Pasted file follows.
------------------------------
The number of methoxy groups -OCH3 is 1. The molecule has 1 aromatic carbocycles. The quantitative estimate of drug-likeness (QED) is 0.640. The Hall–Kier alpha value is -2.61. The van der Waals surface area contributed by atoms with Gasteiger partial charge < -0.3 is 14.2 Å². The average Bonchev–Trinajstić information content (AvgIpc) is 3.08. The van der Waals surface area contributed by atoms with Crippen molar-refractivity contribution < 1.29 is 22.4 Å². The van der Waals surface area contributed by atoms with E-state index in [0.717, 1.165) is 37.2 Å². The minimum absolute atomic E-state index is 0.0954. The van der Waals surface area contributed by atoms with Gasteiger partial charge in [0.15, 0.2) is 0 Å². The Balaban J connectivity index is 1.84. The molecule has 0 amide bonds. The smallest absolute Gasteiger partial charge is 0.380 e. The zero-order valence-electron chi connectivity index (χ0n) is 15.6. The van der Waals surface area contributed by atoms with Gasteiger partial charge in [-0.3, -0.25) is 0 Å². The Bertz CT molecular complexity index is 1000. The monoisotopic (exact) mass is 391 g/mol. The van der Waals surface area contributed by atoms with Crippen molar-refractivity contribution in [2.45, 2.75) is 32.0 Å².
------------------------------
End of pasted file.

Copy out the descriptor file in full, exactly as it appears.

The number of methoxy groups -OCH3 is 1. The molecule has 1 aromatic carbocycles. The quantitative estimate of drug-likeness (QED) is 0.640. The Hall–Kier alpha value is -2.61. The van der Waals surface area contributed by atoms with Gasteiger partial charge < -0.3 is 14.2 Å². The average Bonchev–Trinajstić information content (AvgIpc) is 3.08. The van der Waals surface area contributed by atoms with Crippen molar-refractivity contribution < 1.29 is 22.4 Å². The van der Waals surface area contributed by atoms with E-state index in [0.717, 1.165) is 37.2 Å². The minimum absolute atomic E-state index is 0.0954. The van der Waals surface area contributed by atoms with Gasteiger partial charge in [0.15, 0.2) is 0 Å². The Balaban J connectivity index is 1.84. The molecule has 0 amide bonds. The smallest absolute Gasteiger partial charge is 0.380 e. The zero-order valence-electron chi connectivity index (χ0n) is 15.6. The van der Waals surface area contributed by atoms with Gasteiger partial charge in [-0.3, -0.25) is 0 Å². The Bertz CT molecular complexity index is 1000. The monoisotopic (exact) mass is 391 g/mol. The van der Waals surface area contributed by atoms with Crippen molar-refractivity contribution in [2.45, 2.75) is 32.0 Å².